Upon addressing the meeting, PM Chinh said that along with responding to climate change and achieving green growth, digital transformation is a big global trend, with the COVID-19 pandemic further promoting digital transformation in many countries.
The nation is conducting digital transformation as a way of promoting interconnected approach and public-private partnership.
The country boasts several advantages in terms of economic development and digital transformation, most notably having a fast-growing and highly open economy. This can be seen by the fact that the nation has signed 17 free trade agreements (FTAs) with more than 60 economies, including major markets such as the United States, the EU, Japan, China, the Republic of Korea (RoK), and ASEAN.
“Vietnam's ability to adapt and embrace major development trends in the world, including digital technology and digital transformation, is very obvious. International friends and partners all support the digital transformation process in Vietnam, thereby creating plenty of opportunities and motivation for Vietnam to conduct digital transformation in a faster fashion,” the Vietnamese Government leader said.
PM Chinh went on to stated that the country has come up with a national digital transformation programme ahead to 2025 and beyond to 2030, with three pillars: digital government, digital economy, and digital society.
The contribution of the digital economy as part of the overall national economy has witnessed a sharp increase, with the digital economy set to contribute 20% of GDP by 2025 and 30% by 2030.
This digital transformation scheme is therefore closely linked with green growth and climate change response towards the ultimate goal of bringing a prosperous life to people, in accordance with the global trend.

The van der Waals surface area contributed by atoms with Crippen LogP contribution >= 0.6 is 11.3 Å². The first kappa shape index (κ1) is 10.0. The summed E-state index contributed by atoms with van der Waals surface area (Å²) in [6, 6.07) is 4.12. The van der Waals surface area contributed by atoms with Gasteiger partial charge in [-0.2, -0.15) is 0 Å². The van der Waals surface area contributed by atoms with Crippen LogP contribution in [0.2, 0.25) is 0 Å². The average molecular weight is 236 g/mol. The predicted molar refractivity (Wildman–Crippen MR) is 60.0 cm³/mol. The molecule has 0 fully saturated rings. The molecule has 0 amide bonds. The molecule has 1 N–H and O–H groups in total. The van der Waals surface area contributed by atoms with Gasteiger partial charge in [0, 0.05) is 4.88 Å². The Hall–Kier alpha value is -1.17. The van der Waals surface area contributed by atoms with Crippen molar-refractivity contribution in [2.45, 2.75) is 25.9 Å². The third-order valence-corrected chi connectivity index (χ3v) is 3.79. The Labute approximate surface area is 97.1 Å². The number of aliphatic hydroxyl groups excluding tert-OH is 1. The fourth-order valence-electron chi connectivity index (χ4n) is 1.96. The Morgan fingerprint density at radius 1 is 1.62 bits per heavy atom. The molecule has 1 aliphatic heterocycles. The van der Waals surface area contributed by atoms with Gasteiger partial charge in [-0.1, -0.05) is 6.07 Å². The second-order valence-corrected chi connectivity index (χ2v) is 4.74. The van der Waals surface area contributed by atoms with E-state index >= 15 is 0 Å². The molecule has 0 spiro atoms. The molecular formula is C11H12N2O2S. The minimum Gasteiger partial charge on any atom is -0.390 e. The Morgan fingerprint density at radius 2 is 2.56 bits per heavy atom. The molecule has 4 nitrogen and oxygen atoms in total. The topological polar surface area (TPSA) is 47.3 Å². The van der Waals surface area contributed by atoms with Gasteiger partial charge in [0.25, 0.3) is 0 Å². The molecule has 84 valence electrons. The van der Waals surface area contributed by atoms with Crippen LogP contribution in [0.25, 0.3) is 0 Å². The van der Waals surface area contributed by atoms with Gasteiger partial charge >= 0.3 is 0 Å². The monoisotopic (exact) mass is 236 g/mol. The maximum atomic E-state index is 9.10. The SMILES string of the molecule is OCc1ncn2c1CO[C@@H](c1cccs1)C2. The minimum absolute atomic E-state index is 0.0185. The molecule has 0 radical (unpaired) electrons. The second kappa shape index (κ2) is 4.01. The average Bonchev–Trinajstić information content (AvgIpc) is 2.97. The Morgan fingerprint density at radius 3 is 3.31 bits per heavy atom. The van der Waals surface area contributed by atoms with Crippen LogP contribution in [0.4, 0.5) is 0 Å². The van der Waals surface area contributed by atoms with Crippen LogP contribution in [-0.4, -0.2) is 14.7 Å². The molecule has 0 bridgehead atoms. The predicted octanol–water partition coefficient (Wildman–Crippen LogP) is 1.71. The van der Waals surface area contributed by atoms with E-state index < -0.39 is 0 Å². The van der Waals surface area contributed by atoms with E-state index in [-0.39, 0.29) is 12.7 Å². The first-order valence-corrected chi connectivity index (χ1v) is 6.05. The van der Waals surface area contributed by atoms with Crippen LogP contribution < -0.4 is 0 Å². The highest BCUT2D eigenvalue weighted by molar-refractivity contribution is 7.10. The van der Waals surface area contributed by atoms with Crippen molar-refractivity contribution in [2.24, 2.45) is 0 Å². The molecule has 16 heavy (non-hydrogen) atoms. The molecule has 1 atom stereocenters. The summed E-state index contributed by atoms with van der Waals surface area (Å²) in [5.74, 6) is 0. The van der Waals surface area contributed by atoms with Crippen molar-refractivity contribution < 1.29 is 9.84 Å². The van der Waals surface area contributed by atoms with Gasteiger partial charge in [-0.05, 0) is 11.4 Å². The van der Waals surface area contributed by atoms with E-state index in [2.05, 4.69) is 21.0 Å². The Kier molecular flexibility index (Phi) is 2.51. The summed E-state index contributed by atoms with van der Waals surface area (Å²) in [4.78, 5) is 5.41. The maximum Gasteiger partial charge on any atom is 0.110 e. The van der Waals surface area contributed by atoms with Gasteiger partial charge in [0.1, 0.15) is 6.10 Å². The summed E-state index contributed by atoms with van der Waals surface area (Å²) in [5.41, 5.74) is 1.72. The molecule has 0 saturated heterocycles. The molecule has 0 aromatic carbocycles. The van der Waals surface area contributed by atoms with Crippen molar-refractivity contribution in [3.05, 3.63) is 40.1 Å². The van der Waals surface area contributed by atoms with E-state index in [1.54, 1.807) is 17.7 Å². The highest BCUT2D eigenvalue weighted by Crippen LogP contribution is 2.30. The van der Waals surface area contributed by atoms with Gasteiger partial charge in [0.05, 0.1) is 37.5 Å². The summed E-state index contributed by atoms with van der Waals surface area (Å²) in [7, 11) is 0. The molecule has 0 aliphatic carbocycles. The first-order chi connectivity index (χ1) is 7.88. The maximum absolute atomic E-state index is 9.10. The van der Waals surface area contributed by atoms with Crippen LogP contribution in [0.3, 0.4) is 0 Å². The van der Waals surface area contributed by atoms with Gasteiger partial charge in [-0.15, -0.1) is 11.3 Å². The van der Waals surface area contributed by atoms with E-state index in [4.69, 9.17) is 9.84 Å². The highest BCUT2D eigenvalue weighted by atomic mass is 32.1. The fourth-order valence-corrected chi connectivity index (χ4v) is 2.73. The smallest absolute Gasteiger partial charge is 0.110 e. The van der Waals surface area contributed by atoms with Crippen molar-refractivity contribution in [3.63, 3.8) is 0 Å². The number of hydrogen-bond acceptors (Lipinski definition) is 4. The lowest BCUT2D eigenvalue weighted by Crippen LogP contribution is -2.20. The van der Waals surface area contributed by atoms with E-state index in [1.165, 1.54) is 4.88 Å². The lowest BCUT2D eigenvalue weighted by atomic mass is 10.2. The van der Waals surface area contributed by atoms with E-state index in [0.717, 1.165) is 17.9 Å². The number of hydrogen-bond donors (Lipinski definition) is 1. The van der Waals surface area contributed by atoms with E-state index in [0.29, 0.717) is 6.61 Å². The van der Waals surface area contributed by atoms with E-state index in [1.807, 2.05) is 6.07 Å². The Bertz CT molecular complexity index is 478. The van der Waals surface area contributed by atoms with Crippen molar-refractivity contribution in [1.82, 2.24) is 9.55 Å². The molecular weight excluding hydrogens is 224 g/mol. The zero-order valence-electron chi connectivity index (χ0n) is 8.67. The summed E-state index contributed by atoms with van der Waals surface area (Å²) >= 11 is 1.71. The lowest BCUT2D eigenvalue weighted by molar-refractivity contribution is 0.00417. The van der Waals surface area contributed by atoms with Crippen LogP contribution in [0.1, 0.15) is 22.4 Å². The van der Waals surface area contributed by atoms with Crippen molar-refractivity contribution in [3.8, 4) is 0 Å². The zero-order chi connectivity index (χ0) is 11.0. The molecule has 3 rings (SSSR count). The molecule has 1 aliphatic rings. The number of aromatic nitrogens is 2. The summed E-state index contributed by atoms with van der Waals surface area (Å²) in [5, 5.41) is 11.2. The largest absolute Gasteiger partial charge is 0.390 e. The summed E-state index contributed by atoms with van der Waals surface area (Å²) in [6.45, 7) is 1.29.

Moving forward the country will therefore continue to fine-tune the digital transformation institution in line with reality. Along with these efforts, the nation has also devised a human resource training scheme, first of all to raise public awareness regarding the importance of digital transformation, he said.
"Digital transformation is not only led by the Government but also requires the participation of people and businesses, taking people as the center, as the subject, and all policies must be towards people, and businesses,” PM Chinh emphasised.
With regard to specific issues of shared concern, PM Chinh shared that the Vietnamese policy is to rapidly modernise the financial and banking sectors so that these fields can take the lead in relation to digital transformation.
"Like other countries, Vietnam has its own approach, suitable to its conditions and circumstances, but not separate from the general approach of the world, because only then can we can only co-operate,” PM Chinh stressed.
According to Deputy Minister of Information and Communications Nguyen Huy Dung, the COVID-19 pandemic has served to strongly promote digital transformation locally, with the proportion of online public service users doubling to 24% from a mere 12% in just one quarter due to the COVID-19 pandemic.
Moreover, as many 80% of Vietnamese students are learning online, higher than the average rate of more than 60% of the Organization for Economic Cooperation and Development (OECD).
Regarding human resources, the country currently has approximately one million workers in the information technology industry, moving into the 2025 to 2030 period the nation requires two million to 2.5 million workers for this field.
During the course of the meeting, Minister Dung said that the nation is implementing a scheme aimed at supporting businesses in terms of digital transformation for the 2021 to 2025 period. According to this, by 2025 100% of enterprises will be aware of the digital transformation; a minimum of 100,000 businesses will receive support through the programme, and a minimum of 100 supported firms will represent typical successes in terms of digital transformation, adding that Japanese businesses can actively become involved in this process.